Scars may fade, but the skin remembers. Wounds and other inflammation causing injuries on the skin impart long-lasting memories to skin stem cells that enable them to heal subsequent injuries faster, says study at The Rockefeller University.
These stem cells, which replenish the skin's outer layer take their cue from inflammation, the body's own response to injury or infection. The first bout of inflammation sensitizes these cells: the next time they sense it coming on, they respond more rapidly.
The study published in Nature, provides the first evidence that the skin can form memories of an inflammatory response--a discovery that senior researcher Elaine Fuchs says could have major implications for better understanding and treating a range of medical conditions.
Whether burned by the sun, attacked by microbes, nicked by a paper cut or worse, the skin quickly becomes inflamed--red, swollen, and painful--as the body seeks to halt the damage and initiate repair.
It has long been known that the immune system maintains a memory of inflammation to mount faster responses to recurrent infections. But scientists in the Fuchs' lab suspected that other types of long-lived cells might similarly remember inflammation. Skin was a logical place to investigate: as the body's protective barrier, it endures frequent assaults.
It quickly became apparent that most of the cells in the skin's outermost layer, the epithelium, don't stick around long enough to form such memories. Instead, they migrate up through the epithelium and eventually slough off. Deeper within the epithelium, however, reside the stem cells that are responsible for continually replenishing it. These stem cells remain in place long after the skin has recovered from inflammation; and as the team found, this experience changes them.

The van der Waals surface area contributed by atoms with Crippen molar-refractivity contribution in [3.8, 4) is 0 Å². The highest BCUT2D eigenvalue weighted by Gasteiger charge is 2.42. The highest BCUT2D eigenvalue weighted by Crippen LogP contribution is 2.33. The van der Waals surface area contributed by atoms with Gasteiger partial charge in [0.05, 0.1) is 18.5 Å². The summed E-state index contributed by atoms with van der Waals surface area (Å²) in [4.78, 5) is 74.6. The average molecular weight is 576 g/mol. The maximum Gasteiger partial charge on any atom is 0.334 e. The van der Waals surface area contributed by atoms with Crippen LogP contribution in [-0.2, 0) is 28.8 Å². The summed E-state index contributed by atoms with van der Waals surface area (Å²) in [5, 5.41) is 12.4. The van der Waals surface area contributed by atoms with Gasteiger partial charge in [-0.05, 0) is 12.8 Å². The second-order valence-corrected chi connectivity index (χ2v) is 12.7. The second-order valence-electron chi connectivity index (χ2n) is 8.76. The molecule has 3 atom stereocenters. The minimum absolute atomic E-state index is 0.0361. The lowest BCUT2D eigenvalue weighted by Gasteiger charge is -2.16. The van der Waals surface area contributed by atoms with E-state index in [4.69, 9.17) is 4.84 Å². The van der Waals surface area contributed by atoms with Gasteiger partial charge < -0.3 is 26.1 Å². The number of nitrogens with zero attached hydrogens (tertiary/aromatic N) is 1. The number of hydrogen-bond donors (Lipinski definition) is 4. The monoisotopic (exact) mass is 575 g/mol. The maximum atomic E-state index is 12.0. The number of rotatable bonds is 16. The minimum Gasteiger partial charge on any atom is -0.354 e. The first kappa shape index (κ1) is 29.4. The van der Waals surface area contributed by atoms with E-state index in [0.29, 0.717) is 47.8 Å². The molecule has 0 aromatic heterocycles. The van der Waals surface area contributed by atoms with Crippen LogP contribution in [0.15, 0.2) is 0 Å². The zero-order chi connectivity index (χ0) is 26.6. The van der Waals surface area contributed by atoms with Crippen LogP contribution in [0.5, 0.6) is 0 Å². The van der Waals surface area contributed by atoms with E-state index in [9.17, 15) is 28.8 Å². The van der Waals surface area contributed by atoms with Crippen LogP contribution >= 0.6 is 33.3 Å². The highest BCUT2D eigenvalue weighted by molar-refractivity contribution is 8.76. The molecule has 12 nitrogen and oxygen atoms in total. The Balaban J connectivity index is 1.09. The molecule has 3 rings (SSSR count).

In experiments with mice, Shruti Naik, a postdoc, and Samantha B. Larsen, a graduate student, showed that wounds closed more than twice as fast in skin that had already experienced inflammation than in skin that had never been damaged--even if that initial inflammatory experience had occurred as long as six months earlier, the equivalent of about 15 years for a human. Healing sped up, the team determined, because the inflammation-experienced stem cells were better at moving into the wound to repair the breach.
In other experiments, the researchers uncovered the basic mechanisms that rewire these cells. They showed that inflammation triggers a process that physically opens up distinct sites within the cell's chromosomes, making certain genes accessible for activation. Some of these sites remain open long after the skin has recovered, allowing the genes to be turned on faster during a second round of inflammation.
A gene called Aim2, which encodes a "damage-and-danger" sensing protein, appeared particularly crucial: an initial bout of inflammation prompts a sustained increase in its expression. A second assault quickly activates the protein, resulting in the production of an inflammatory signal that boosts the stem cells' ability to migrate into the wound.
A new culprit
Inflammation can sometimes run amok, as happens in autoimmune diseases like psoriasis, a disorder marked by scaly, red patches that often flare up repeatedly in the same spot. The new results suggest the skin itself could contribute to this recurring reaction.
But in fact, the implications go more than skin deep. The team's findings may also be relevant to inflammatory disorders that affect other parts of the body, such as the linings of the gut and bowel, which, like the skin, are replenished by epithelial stem cells.
"Inflammatory diseases have long been blamed on immune cells that turn against the body. However, that is clearly not the only cause: Stem cells may also be important contributors," Larsen says.
And because the healing capacity of stem cells diminishes with age and goes completely awry in cancer, reprogramming through inflammation may have significance for these conditions as well.
"A better understanding of how inflammation affects stem cells and other components of tissue will revolutionize our understanding of many diseases, including cancer, and likely lead to novel therapies," Naik says.